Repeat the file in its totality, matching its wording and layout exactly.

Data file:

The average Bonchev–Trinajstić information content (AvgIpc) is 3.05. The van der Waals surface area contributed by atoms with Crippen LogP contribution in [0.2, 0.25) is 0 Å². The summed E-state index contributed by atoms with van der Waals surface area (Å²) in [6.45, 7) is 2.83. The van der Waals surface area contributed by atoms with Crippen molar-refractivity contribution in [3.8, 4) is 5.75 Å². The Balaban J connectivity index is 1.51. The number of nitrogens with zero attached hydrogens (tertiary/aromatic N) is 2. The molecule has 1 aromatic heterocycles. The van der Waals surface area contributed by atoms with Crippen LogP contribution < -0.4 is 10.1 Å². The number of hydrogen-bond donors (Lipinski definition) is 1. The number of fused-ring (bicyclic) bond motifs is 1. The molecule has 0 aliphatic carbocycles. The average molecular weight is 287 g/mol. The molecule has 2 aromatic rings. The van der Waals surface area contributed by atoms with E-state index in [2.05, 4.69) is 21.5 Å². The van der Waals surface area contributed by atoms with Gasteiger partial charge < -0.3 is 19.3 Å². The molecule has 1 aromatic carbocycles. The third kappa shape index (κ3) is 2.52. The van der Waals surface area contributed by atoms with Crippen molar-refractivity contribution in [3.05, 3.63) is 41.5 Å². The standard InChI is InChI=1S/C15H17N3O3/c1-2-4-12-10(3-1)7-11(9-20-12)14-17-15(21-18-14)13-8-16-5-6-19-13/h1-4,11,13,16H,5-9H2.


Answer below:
The average Bonchev–Trinajstić information content (AvgIpc) is 3.05. The van der Waals surface area contributed by atoms with Crippen LogP contribution in [0.2, 0.25) is 0 Å². The summed E-state index contributed by atoms with van der Waals surface area (Å²) in [6.45, 7) is 2.83. The van der Waals surface area contributed by atoms with Crippen molar-refractivity contribution in [3.8, 4) is 5.75 Å². The Balaban J connectivity index is 1.51. The number of nitrogens with zero attached hydrogens (tertiary/aromatic N) is 2. The molecule has 1 aromatic heterocycles. The van der Waals surface area contributed by atoms with Crippen LogP contribution < -0.4 is 10.1 Å². The number of hydrogen-bond donors (Lipinski definition) is 1. The number of fused-ring (bicyclic) bond motifs is 1. The molecule has 0 aliphatic carbocycles. The average molecular weight is 287 g/mol. The molecule has 2 aromatic rings. The van der Waals surface area contributed by atoms with E-state index in [2.05, 4.69) is 21.5 Å². The van der Waals surface area contributed by atoms with Gasteiger partial charge < -0.3 is 19.3 Å². The molecule has 1 aromatic carbocycles. The third kappa shape index (κ3) is 2.52. The van der Waals surface area contributed by atoms with Crippen molar-refractivity contribution in [3.05, 3.63) is 41.5 Å². The standard InChI is InChI=1S/C15H17N3O3/c1-2-4-12-10(3-1)7-11(9-20-12)14-17-15(21-18-14)13-8-16-5-6-19-13/h1-4,11,13,16H,5-9H2.